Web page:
Limited Partners’ Early-Stage Investing Dilemma

VC funds can have a big influence on start-ups. VC funds get the capital to invest in companies from their limited partners (LPs). LPs can be individuals, families, or organizations (pensions, endowments, corporations, etc.). I connected with someone who knows the LP world well and helps LPs discover and evaluate VC fund managers. One of his points, which is accurate, is that when LPs find a VC fund manager to invest in, they want to back multiple funds managed by that person (i.e., invest for many years). He also said many LPs want to back VC managers who invest early in emerging technologies and markets. Said differently, they want to invest in a VC fund that can help them invest early and for many years in innovative companies.

Early VC investing is done at a nascent time in a company’s life cycle. Founders haven’t found product–market fit (if they’ve even built a product). It’s not surprising for founders to have a problem they’re passionate about and just an idea about how to solve it. This stage is commonly referred to as the pre-seed or seed stage.

Pre-seed and seed stage investing is different than later stages (when product–market fit has been achieved) in various ways. It’s more transient and in a constant state of flux. Let’s dive deeper into this:

  • Flux – The rate of change in the world is accelerating. People are constantly discovering new problems, creating new technologies, and thinking of new ways to repurpose existing technologies. And they’re doing this at a faster rate. Some things end up being viable to form a company around, and some don’t. Keeping a finger on the pulse of all this flux and identifying the promising people and problems isn’t easy. It requires constant refreshing of your perspective and relationships, among other things.
  • Transient – Companies either succeed or fail, so companies are constantly transitioning into and out of this very early stage. VC fund managers investing at this stage (likely emerging managers) are similar. The managers that fail stop investing. The successful ones raise a larger fund, which usually pushes them to start investing at a later stage ( more on that here and here). When this happens, it can cause misalignment between LPs and VC fund managers (more on that here) and cause VC fund managers to transition out of investing at this stage too.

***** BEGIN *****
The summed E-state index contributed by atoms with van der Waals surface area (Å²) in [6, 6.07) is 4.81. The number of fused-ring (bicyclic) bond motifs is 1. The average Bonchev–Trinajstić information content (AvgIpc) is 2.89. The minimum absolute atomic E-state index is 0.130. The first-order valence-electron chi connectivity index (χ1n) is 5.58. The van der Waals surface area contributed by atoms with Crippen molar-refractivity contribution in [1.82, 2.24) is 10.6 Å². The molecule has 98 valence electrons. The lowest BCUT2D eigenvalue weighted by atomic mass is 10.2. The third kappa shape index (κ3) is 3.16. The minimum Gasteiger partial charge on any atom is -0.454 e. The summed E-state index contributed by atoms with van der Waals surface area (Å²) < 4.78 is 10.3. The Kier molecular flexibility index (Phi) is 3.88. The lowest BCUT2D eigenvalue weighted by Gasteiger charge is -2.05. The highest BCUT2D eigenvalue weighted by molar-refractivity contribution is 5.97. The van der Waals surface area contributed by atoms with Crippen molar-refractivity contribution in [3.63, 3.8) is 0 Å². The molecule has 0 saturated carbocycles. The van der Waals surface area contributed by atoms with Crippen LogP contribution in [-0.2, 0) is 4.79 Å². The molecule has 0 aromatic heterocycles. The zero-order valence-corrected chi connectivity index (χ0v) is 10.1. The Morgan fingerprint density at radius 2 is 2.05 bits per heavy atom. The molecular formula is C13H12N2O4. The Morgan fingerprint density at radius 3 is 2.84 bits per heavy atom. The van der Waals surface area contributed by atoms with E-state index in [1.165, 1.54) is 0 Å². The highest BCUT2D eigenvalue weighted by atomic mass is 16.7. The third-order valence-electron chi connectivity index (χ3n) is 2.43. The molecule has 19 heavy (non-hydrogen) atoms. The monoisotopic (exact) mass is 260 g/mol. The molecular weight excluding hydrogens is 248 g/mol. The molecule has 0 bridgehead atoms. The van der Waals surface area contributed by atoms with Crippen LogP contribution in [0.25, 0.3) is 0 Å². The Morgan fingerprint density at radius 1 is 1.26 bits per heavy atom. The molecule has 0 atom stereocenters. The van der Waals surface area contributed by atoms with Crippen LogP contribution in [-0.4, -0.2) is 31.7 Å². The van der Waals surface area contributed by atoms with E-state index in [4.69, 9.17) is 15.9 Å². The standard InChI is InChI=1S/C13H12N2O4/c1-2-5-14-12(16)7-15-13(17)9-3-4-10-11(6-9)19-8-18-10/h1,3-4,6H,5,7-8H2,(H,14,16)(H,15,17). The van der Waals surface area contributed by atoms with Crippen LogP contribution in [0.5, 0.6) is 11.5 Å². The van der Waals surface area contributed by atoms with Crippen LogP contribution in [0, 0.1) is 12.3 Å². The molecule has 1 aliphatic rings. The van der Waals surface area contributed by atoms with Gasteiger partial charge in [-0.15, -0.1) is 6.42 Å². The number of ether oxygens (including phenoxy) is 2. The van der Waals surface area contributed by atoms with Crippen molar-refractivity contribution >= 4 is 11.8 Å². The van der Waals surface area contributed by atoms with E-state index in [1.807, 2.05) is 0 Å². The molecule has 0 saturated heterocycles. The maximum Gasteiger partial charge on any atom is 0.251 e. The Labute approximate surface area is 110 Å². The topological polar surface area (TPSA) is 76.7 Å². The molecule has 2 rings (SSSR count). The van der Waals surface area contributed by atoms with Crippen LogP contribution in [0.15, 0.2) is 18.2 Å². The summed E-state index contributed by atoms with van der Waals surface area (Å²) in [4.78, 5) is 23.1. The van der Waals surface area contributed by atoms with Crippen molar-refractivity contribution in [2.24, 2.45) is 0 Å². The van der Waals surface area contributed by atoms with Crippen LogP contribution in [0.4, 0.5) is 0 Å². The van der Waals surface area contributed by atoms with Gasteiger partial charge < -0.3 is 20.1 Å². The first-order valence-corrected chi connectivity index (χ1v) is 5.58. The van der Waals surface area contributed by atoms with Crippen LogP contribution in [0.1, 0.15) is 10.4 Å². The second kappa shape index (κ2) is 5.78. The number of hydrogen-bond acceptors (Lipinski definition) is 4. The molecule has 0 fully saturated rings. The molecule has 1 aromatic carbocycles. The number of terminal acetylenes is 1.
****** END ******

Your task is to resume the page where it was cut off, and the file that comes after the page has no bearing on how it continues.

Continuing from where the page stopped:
Some LPs want to invest in cutting-edge companies early and they want to back a VC fund manager who can do this for them for many years. This approach works at later stages (Series A and later), but given the flux and transience at the pre-seed or seed stage, it doesn’t make sense then. These two goals are counter to one another when investing this early. I believe some LPs want to invest in innovative companies as early as possible because of the potential financial upside and societal impact. But backing the same VC fund manager for many years isn’t the right action to support that goal. It would likely have the opposite effect. I suspect LPs want relationship consistency (or something else) for various reasons and think backing the same manager is the answer. They may believe this because it’s all that’s been available to them historically (other than sourcing founders themselves).

There’s a disconnect here. The stated goal and the action being taken to accomplish that goal aren’t aligned, and I’m not sure people realize that. I suspect this is affecting the efficiency of capital and resource deployment to early-stage founders. There’s likely an opportunity to present an alternative solution that embraces the transient and flux nature of this early stage but also addresses LPs’ other concerns (e.g., relationship consistency).